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New report: Top-scoring black and Hispanic middle schoolers not making it into specialized high schools

Even the highest-achieving black and Hispanic students have trouble forging a path into the city’s eight specialized high schools that use the Specialized High School Admissions Test.

A new report finds that almost 55 percent of Asian students who scored in the top tier on their seventh grade math or English tests in the 2012-13 school year are now in specialized high schools. But only 16 percent of the city’s black and Hispanic students who scored Level 4 are enrolled in those schools.

The study, conducted by the Center for New York City Affairs, suggests that these high-performing black and Hispanic students either declined offers, failed the admissions test or did not take the test at all.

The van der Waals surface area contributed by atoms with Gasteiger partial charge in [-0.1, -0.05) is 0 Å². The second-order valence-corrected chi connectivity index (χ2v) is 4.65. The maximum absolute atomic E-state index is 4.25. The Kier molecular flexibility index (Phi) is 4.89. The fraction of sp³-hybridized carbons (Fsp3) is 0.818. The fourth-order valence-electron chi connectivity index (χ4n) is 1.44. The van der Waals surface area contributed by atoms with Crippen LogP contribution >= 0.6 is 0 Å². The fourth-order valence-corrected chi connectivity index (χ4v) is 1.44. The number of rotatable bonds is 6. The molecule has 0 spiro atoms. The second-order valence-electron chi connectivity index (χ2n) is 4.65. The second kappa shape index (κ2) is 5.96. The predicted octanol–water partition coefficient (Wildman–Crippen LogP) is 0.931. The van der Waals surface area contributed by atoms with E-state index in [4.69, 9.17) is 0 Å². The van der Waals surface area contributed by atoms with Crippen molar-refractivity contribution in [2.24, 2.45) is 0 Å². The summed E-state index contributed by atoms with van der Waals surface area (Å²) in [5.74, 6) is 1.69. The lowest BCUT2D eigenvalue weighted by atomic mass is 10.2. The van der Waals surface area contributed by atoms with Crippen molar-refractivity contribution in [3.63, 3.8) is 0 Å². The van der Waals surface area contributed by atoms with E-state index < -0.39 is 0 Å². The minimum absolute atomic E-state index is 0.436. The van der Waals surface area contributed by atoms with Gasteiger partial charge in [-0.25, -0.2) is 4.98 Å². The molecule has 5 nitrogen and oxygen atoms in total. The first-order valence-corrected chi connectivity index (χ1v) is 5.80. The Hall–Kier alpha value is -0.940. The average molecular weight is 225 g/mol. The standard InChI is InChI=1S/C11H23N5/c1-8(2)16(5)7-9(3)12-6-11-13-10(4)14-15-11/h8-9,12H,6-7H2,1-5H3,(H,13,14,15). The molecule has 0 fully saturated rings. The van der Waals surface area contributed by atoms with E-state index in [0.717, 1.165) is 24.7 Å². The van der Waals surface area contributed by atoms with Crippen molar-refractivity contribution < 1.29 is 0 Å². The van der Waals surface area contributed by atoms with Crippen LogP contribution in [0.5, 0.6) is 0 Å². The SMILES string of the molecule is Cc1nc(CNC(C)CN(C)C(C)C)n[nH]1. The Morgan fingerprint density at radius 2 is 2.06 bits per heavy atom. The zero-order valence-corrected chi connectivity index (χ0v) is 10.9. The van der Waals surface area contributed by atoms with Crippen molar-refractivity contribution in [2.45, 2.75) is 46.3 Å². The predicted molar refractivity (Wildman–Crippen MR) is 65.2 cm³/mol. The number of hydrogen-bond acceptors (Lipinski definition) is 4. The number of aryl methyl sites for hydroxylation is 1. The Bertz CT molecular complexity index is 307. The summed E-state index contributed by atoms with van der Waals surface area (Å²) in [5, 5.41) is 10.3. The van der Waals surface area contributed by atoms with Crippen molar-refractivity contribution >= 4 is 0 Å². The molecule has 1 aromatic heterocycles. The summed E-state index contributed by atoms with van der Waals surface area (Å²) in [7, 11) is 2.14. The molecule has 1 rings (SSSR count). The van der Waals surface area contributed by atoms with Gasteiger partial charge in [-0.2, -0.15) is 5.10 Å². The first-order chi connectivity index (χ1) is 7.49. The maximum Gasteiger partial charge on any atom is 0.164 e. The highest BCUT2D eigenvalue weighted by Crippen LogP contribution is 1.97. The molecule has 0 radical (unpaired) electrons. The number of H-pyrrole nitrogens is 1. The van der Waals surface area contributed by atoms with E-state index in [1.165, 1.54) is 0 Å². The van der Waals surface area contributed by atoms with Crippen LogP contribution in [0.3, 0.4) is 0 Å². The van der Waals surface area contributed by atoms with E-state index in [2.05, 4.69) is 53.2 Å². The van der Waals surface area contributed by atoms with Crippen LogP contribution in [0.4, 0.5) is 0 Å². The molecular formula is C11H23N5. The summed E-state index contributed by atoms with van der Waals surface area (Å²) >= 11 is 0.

About 21 percent of these black and Hispanic high-scorers wound up in schools with significantly lower graduation and college admission rates — schools that their high-performing white and Asian peers do not attend.

Last week, the city announced initiatives to increase diversity at the eight specialized high schools. The measures include increasing the number of students who take the test and the number of students who accept offers.

Black and Hispanic students are underrepresented in both categories. Among those scoring Level 4 on a seventh grade math or English test, 96 percent of Asian students took the exam, while only 76 percent of black students and 80 percent of Hispanic students did. Seventy-three percent of black and Hispanic students offered a slot at a specialized school accepted it, compared to 86 percent of Asian students.

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